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Buddhadharma : Spring 2012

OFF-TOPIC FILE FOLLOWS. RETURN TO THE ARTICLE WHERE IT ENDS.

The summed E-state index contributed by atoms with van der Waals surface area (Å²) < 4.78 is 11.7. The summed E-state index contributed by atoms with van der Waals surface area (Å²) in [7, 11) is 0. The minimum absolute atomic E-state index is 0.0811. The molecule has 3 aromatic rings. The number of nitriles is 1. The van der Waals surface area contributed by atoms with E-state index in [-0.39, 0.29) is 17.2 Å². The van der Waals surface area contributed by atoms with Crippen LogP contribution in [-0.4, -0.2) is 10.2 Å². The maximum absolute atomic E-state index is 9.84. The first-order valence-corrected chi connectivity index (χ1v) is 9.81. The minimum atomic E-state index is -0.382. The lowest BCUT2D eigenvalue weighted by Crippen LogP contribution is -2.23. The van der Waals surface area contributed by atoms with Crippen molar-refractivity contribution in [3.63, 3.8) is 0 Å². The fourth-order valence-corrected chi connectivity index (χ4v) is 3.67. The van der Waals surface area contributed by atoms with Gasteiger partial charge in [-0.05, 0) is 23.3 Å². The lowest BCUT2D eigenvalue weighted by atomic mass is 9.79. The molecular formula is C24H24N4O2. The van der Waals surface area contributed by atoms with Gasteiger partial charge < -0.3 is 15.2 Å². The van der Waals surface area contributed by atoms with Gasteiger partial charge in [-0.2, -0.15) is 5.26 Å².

SPRING 2 0 1 2 BUDDHADHARMA: THE PRACTITIONER’S QUARTERLY 13 so she might see everywhere at once. If that is not anxiety, I don’t know what is. A bodhisattva feels suffering intimately, just as I do. The nature of suffering itself includes a wish to turn away from it. Which of us does not feel that? To turn toward suf- fering—however reluctant we are, however long we might hesitate—is to become truly human. That is what a bodhisattva is: in weakness and in strength, truly human. FROM INQUIRING MIND, FALL 2011 SWITCHING ON Connecting with emptiness, says Tsoknyi Rinpoche, is like flipping a switch that reveals the blessings of all the buddhas and lineage masters. How is it possible to benefit other beings by training in emptiness? It’s because the nature of emptiness, this unformed nature of mind, is identical in buddhas and in all sentient beings, including ourselves. We are naturally connected with everyone, and by training in the recognition of emptiness we actualize this connection with all sentient beings. As a mat- ter of fact, we are connected not only with other sentient beings, but with all enlightened ones—all buddhas, all lineage masters, and so forth. It’s like all the enlightened masters are con- nected to this electric wire of emptiness. All we need to do is to leave the switch on. The moment we flip the switch on—the moment we disengage from being occupied with thoughts of past, present, and future, with any conceptual frame of mind—we are natu- rally on, naturally electrified, and the current of blessings automatically flows through from all buddhas. At this point, there’s no barrier, nothing to block the flow. We’re already connected through the nature of unformed emptiness. This is also exactly how sentient beings are benefited through your realization of empti- ness. If you want to truly benefit other beings, simply let be in the state of rigpa without any focus whatsoever. That is how to be on, how to be connected, so to speak. It’s like when you switch a tape recorder on. All its activi- ties and functions take place quite naturally. It will record, it will play, whatever—but only if the button is on. Our job, our task is to simply be on. FROM CRUCIAL POINT, FALL/WINTER 2011, THE JOURNAL OF MANGALA SHRI BHUTI FOUR NOBLE TRUTHS FOR WRITERS Dinty W. Moore suggests how the Buddha’s most fundamental teaching might be tailored for writers. In the context of writing, mindfulness means that at those moments when you are focusing on an elusive line of poetry or a stubborn plot obstacle in a story, you are able to remain attentive to the task at hand, seeing the words that are before you, hearing the possibilities in your mind, not succumbing to the thou- sands of other willing and ready distractions. More than that, mindfulness means being aware of why you want to write, who you are writing for, and how to balance your desires for recognition with the demands of clear- headedness and honesty. Finally, mindfulness includes a conscien- tious and thorough consideration of who you